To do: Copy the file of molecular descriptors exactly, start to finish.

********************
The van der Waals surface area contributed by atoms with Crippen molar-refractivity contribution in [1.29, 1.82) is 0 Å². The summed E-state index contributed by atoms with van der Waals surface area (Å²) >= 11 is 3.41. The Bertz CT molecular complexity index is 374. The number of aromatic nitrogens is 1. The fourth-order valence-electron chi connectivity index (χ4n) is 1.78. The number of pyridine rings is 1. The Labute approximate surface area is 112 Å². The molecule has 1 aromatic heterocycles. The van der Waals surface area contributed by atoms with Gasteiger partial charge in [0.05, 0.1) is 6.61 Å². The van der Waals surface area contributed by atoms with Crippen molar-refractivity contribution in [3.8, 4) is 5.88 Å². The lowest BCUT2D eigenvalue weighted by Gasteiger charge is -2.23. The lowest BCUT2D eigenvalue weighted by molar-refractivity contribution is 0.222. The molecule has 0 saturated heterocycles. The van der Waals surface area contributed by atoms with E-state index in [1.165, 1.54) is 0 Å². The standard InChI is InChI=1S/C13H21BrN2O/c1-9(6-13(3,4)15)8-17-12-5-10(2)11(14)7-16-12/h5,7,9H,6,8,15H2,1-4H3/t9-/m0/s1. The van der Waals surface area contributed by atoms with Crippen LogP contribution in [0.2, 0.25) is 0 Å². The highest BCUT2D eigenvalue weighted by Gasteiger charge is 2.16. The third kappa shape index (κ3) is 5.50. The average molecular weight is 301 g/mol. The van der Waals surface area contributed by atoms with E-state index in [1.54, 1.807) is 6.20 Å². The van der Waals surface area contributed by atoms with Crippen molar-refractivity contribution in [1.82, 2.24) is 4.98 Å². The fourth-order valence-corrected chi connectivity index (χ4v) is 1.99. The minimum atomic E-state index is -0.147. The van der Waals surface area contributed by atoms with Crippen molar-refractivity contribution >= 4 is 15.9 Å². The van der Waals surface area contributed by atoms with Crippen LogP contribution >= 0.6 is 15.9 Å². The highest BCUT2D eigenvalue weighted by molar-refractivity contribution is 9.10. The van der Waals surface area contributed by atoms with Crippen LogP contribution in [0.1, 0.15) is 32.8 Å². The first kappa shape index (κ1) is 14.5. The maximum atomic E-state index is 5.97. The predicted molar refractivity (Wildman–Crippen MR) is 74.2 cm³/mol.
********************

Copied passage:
The van der Waals surface area contributed by atoms with Crippen molar-refractivity contribution in [1.29, 1.82) is 0 Å². The summed E-state index contributed by atoms with van der Waals surface area (Å²) >= 11 is 3.41. The Bertz CT molecular complexity index is 374. The number of aromatic nitrogens is 1. The fourth-order valence-electron chi connectivity index (χ4n) is 1.78. The number of pyridine rings is 1. The Labute approximate surface area is 112 Å². The molecule has 1 aromatic heterocycles. The van der Waals surface area contributed by atoms with Gasteiger partial charge in [0.05, 0.1) is 6.61 Å². The van der Waals surface area contributed by atoms with Crippen molar-refractivity contribution in [3.8, 4) is 5.88 Å². The lowest BCUT2D eigenvalue weighted by Gasteiger charge is -2.23. The lowest BCUT2D eigenvalue weighted by molar-refractivity contribution is 0.222. The molecule has 0 saturated heterocycles. The van der Waals surface area contributed by atoms with E-state index in [1.165, 1.54) is 0 Å². The standard InChI is InChI=1S/C13H21BrN2O/c1-9(6-13(3,4)15)8-17-12-5-10(2)11(14)7-16-12/h5,7,9H,6,8,15H2,1-4H3/t9-/m0/s1. The van der Waals surface area contributed by atoms with Crippen LogP contribution in [0.2, 0.25) is 0 Å². The highest BCUT2D eigenvalue weighted by Gasteiger charge is 2.16. The third kappa shape index (κ3) is 5.50. The average molecular weight is 301 g/mol. The van der Waals surface area contributed by atoms with E-state index in [1.54, 1.807) is 6.20 Å². The van der Waals surface area contributed by atoms with Crippen molar-refractivity contribution in [1.82, 2.24) is 4.98 Å². The fourth-order valence-corrected chi connectivity index (χ4v) is 1.99. The minimum atomic E-state index is -0.147. The van der Waals surface area contributed by atoms with Crippen molar-refractivity contribution >= 4 is 15.9 Å². The van der Waals surface area contributed by atoms with Crippen LogP contribution >= 0.6 is 15.9 Å². The highest BCUT2D eigenvalue weighted by molar-refractivity contribution is 9.10. The van der Waals surface area contributed by atoms with Crippen LogP contribution in [0.1, 0.15) is 32.8 Å². The first kappa shape index (κ1) is 14.5. The maximum atomic E-state index is 5.97. The predicted molar refractivity (Wildman–Crippen MR) is 74.2 cm³/mol.